Source material: Chinen summarizes this in his book In the Ever After, drawing from E.Brockett's 1965 book Burmese and Thai Fairy Tales (London: Frederick Muller). You can also find the tale retold at Stories to Grow By, Learning to Give, Unitarian Universalist Association and Recharging QiGong. I retold this tale in my own words after reading all of these sources.
There once lived an old man who had a beautiful daughter. She married a handsome young man. Life soon became difficult for the young couple because the husband spent his days trying to turn dirt into gold. After the husband spending his inheritance, his young wife struggled to buy food.
Tuesday, January 6, 2015
|Photo by Fernando Standkuns.|
Listed chronologically by release date.
On My Way. Catherine Deneuve plays a woman in midlife still trying to put down roots. Released in the US March 6, 2014 (2013 French film)
The Trip to Bountiful. Cicely Tyson plays an older woman seeking to return to her childhood home. Air date March 8, 2014 Lifetime Television.
Le Week-End. A long-time married husband and wife from Britain vacation in Paris. Released March 14, 2014
Bicycling with Molière. Two mature actors rehearse The Misanthrope together. Released in the US April 6, 2014 (2013 French film)
Advanced Style. A documentary about seven fashionable New York women who are 60 plus. Released May 3, 2014
Still Mine. A couple entering their 80s insist on staying independent. Released May 6, 2014.
Monday, January 5, 2015
|Released May 3, 2014.|
Now his documentary is available on DVD for those who missed it in theaters. The film offers 72 minutes of pure delight.
Sunday, January 4, 2015
|Published June 1, 2000.|
During my quest, someone suggested that I read Be Here Now (1971) by Ram Dass. While it was a bit "far out" for me, I did appreciate his alternative views on reality and his focus on consciousness.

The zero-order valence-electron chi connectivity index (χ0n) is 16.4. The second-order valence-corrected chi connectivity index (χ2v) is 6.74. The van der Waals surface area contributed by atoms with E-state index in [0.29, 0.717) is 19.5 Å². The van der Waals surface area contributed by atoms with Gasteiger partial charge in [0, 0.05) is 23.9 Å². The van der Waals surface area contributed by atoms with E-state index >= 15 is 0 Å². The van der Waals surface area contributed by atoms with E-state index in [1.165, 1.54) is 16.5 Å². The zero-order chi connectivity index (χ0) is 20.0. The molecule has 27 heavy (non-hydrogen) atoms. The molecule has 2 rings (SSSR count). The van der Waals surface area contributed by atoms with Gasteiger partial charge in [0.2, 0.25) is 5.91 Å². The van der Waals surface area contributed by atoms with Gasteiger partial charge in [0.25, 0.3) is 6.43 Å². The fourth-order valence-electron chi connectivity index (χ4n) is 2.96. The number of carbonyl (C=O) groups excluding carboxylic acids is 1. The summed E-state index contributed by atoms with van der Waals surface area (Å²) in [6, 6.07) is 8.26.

The year I turned 50, I discovered his documentary Fierce Grace (2001), which describes the insights he gained and after suffering a stroke in his mid 60s.
Even though a related book was published before his documentary, it took me a few years before I read: Still Here: Embracing Aging, Changing, and Dying. (2000).
Saturday, January 3, 2015
|Photo by kevinv033.|
Now I have have friends and family members with direct experience with these phenomena of bulging sacs in the intestinal tract.
Risk factors include age, constipation, and a low-fiber diet.
Note: I am not a doctor. If you have any health concerns, please see a licensed medical professional.
Friday, January 2, 2015
|Released in the US 3 June 2011|
I loved everything about this movie: the characters, the themes, the editing, the screenplay, the setting. It was lovely. Oh, and the dog, Arthur, will steal your heart.
It took me a while to select it from my queue of over 160 films about aging. But last night it popped up on THREE categories of recommended films--Independents, Quirky Romances & Critics' Picks. So I caved and watched it.
This film is based on director/screenplay writer Mike Mills' own experience. Like Oliver, Mills' dad coming out as gay shortly after his wife dies of cancer.
In the present, Oliver meets Anna, a French actress played by Mélanie Laurent. His relationship with her is interrupted by two sets of flashbacks.
Thursday, January 1, 2015
|Photo by Martin Fisch.|
Here are a few posts of interest:
Over the last year, I wrote more about bone health, insomnia, and spirituality. I read and reviewed over 30 books on aging. I also continued to watch a lot of films about aging.
Last week, I noted which posts written in 2014 were most viewed. But here is a list of the All-Time Top 10 Posts.
1. Films About Aging A-L (2012)
(#1 in 2013 and 2012)
(#1 in 2013 and 2012)
(#7 in 2013--the most rapid riser this year!)